Liberia is presently a weeping nation.
As I listen carefully to the voices of the voiceless in our nation, I am disappointed and disheartened by the Ebola crisis, which began in early March.

Fighting the unseen disease that is causing calamity in our society is difficult. Every morning I wake up and hear reports about Ebola on the radio.

Before, I woke up to the beautiful sounds of birds chirping and crickets crying under my window.

Now my attention is drawn to radio reports about our Ebola task force and to ambulance sirens.

Ebola has brought concern and tears to every household in Liberia. Yet, Ebola is not only killing people in Liberia and other West African nations, it is also taking away cultural values and traditions that have been practiced for generations.

Liberian culture and traditions make it difficult to speak to an older person without shaking their hands or giving them a welcoming hug that shows compassion and love.

Ebola has hindered such greetings and, to some extent, has worn away some of these customary Liberian practices, especially the bathing of dead bodies.

While it is heartbreaking to see a relative die from Ebola, efforts to limit the virus’ transmission have led to other problems.

For example, family members of those who most likely have died from ordinary sickness are still asked not to bury their loved ones to avoid the possible transmission of Ebola.

Our nation is weeping, not only over the Ebola outbreak, but also from the lack of quality health care facilities, bad roads and the negative impact of the virus on the economy, education and other areas of life.

Since the Ebola outbreak, health workers have been afraid to treat patients of any kind, and major hospitals and clinics have closed. Many people are losing their lives due to poor medical attention and hunger.

No job means no money and no food. Lack of adequate medical care means the death of individuals who likely would have lived before the Ebola outbreak.

At 1:30 a.m. on Aug. 14, a friend of mine woke me up and asked me to drive the girlfriend of his neighbor’s son to the hospital.

The girl had given birth recently to a baby boy. Unfortunately, there were complications and she needed medical attention.

We took the girl to Redemption Hospital first, one of the major hospitals in Monrovia.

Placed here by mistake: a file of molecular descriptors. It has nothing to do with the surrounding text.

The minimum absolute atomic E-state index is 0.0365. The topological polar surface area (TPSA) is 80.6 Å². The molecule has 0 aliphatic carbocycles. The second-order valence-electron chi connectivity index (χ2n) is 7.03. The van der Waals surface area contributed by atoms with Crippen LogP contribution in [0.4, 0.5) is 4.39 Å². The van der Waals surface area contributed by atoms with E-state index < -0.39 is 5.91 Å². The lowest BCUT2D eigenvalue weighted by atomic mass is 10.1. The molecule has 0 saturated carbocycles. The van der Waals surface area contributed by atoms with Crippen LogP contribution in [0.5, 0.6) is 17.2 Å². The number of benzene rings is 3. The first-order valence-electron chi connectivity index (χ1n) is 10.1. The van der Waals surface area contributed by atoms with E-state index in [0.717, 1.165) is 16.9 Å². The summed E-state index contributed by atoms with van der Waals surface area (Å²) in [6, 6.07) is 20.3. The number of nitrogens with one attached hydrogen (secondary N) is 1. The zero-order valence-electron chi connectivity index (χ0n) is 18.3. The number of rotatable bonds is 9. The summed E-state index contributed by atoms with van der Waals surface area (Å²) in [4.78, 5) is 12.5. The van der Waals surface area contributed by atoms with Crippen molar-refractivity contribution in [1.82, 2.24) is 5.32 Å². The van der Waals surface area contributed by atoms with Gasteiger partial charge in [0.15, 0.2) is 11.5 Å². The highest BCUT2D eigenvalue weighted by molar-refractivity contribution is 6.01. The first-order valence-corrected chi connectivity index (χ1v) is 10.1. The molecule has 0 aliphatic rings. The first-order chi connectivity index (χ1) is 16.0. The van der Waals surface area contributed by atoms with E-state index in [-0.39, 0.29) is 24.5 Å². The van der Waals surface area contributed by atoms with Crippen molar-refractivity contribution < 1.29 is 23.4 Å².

Unfortunately, she was denied, as no one wanted to get in contact with her blood because of Ebola fears.

I drove quickly to the J.F.K. Medical Center, where several nurses told us that there were no doctors to look after the poor child.

After 45 minutes of trying to get help, we decided to visit ELWA Hospital in Paynesville, Monrovia, which we learned was only accepting Ebola patients.

Our hospital choices were now limited, so we decided to check on local private hospitals and clinics in the city.

From 1:30 to 7 a.m., I drove through the streets of Monrovia trying to find a hospital to save the life of this poor girl. Tragically, she died because of the fear of Ebola.

I realized that night that Monrovia is truly vulnerable. Innocent people, like this young girl, are losing their lives as an indirect consequence of the Ebola virus.

Fear and lack of adequate health care is going to be another serious problem that will lead to a significant increase in the death rate if it is not addressed.

I strongly urge the Liberian government to strengthen the health centers, to reopen clinics, to encourage nurses to go back to work for the betterment of the country, to formulate strategies that will help prevent and stop future disease and viruses from spreading widely.

While our situation is difficult, I want to extend thanks and appreciation to our friends and partners in the United States for all the prayer and food support provided to us here in Liberia.

Faliku S. Dukuly is the founder and executive director of Hoping Communities in Liberia. He is a graduate of Ricks Institute and a candidate for the bachelor of public administration at United Methodist University in Monrovia, Liberia.

Editor’s note: Local footage filmed by Dukuly in Liberia and edited by Cliff Vaughn,’s media producer, is available here.

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